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Sudan’s national dialogue parties accuse NCP of delaying process


December 15, 2014 (KHARTOUM) – The Sudanese political parties participating in the government-led national dialogue process have harshly criticised the government and the ruling National Congress Party (NCP) holding the latter responsible for the delay of the dialogue process.

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Sudanese president Omer al-Bashir (C-R) greets supporters while Hassan al-Turabi (L) smiles and Ghazi Salah Al-Deen Attabani stands besides him after his speech calling for national dialogue on 27 January 2014 (Photo: AFP/Ebrahim Hamid)

Bashir launched a national dialogue initiative last January in which he urged opposition parties and rebels alike to join the dialogue table to discuss all the pressing issues.

But the initiative faced serious setback after rebel groups and leftist parties refused to join the dialogue and after the NUP withdrew from the process in protest of al-Mahdi’s brief arrest earlier this year.

The opposition alliance of the National Consensus Forces (NCF) also refused to participate and instead called for removing restrictions on freedoms, releasing political prisoners and establishing a transitional government.

Political parties which agreed to participate in the national dialogue failed to make any breakthrough on issues under discussion including governance, economy, foreign relations and national identity.

The deputy chairman of the Reform Now Movement (RNM) and member of the national dialogue committee known as 7+7, Hassan Osman Rizq, said at a press conference on Monday that opposition parties participating in the dialogue demonstrated greater interest in the dialogue than the government and the NCP.

He said that the dialogue process was delayed because the NCP is preoccupied with the preparations for the general elections, accusing the government of violating the roadmap approved by the dialogue’s general assembly which called for allowing political freedoms and stopping arrests.

Rizq further said the government was forced to release political detainees during the past period following pressures made by the political parties participating in the national dialogue.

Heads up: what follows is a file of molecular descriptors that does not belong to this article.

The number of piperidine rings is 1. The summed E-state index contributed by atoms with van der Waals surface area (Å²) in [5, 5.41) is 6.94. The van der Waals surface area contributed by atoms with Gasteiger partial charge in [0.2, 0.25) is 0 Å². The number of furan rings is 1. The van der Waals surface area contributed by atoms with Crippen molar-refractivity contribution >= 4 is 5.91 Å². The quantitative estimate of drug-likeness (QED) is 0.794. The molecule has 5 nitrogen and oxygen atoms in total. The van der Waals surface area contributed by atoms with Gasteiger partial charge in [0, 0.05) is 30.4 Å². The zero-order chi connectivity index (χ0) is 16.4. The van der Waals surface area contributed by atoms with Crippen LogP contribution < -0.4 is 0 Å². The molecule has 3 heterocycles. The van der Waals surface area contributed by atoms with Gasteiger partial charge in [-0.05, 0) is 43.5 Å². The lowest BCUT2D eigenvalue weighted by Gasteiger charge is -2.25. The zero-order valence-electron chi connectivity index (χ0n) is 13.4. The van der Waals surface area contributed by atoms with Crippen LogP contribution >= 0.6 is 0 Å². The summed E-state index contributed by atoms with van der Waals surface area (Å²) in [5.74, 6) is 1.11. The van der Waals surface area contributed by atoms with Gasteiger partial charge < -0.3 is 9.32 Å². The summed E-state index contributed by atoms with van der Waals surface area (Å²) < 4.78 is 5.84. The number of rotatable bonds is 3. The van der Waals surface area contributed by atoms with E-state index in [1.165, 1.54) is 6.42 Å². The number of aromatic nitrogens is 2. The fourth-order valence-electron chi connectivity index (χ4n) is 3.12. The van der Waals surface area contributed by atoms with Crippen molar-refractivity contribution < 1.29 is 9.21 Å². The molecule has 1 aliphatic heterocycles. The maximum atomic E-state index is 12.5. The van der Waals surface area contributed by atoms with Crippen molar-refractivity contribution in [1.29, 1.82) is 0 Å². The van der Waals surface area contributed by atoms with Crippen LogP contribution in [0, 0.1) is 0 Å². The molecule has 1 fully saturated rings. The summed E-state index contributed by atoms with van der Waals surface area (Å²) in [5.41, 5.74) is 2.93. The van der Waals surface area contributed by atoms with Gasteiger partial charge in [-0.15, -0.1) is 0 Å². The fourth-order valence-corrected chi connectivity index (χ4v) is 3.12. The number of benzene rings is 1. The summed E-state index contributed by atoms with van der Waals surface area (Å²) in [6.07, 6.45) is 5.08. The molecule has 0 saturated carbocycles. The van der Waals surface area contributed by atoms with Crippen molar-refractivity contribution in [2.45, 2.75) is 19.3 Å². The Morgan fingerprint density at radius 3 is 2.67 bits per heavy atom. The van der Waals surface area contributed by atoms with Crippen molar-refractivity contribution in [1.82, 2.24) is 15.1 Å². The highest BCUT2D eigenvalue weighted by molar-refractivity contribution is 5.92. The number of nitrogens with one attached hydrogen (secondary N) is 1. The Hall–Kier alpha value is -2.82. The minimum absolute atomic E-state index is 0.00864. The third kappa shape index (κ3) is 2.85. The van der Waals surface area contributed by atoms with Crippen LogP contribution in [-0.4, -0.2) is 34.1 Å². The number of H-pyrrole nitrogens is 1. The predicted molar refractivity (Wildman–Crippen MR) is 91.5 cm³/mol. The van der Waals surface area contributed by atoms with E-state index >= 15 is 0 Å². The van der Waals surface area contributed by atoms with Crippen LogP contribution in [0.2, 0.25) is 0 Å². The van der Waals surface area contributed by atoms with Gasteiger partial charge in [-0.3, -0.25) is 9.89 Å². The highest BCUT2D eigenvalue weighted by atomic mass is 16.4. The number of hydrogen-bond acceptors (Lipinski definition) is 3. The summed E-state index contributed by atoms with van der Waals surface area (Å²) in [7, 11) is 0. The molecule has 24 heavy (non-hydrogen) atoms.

Earlier this month, Sudanese security arrested the chairman of the NCF, Farouq Abu Issa, and head of the Alliance of the Sudanese Civil Society Organisations, Amin Maki Madani, besides former ruling National Congress Party (NCP) member, Farah Agar, and his office manager, Mohamed Eldoud after their return from Addis Ababa where they signed the Sudan Call with rebel groups.

Rizq underscored they reject any political detentions or prosecutions, saying they handed over letters to the National Intelligence and Security Services (NISS) and the interior ministry regarding political detentions but have not received any responses.

He criticized the growing restrictions on freedoms and prevention of political activities and seminars in public squares, accusing the NCP of controlling the media and blocking political actions of the opposition.

“NISS is controlling political activities inside universities,” he said

The RNM pointed that the NCP has not offered the armed groups and opposition parties who refused to join the national dialogue any guarantees, saying the “Decisive Summer” military campaign launched by the government will not end rebellion.

He acknowledged existence of divisions within the opposition forces, pointing the signing of the Sudan Call has widened the already existing divisions among opposition components.

On 3 December, Sudanese political and armed opposition forces and civil society organisations signed in Addis Ababa the “Sudan Call” for the end of war, dismantlement of the one-party state, achievement of a comprehensive peace and democratic transition in the country.

Bashir on Saturday accused signatories of the Sudan Call of being agents to foreign powers and warned them from returning to the country. He described the opposition parties allied with the rebel umbrella Sudan Revolutionary Forces (SRF) as “mercenaries”.


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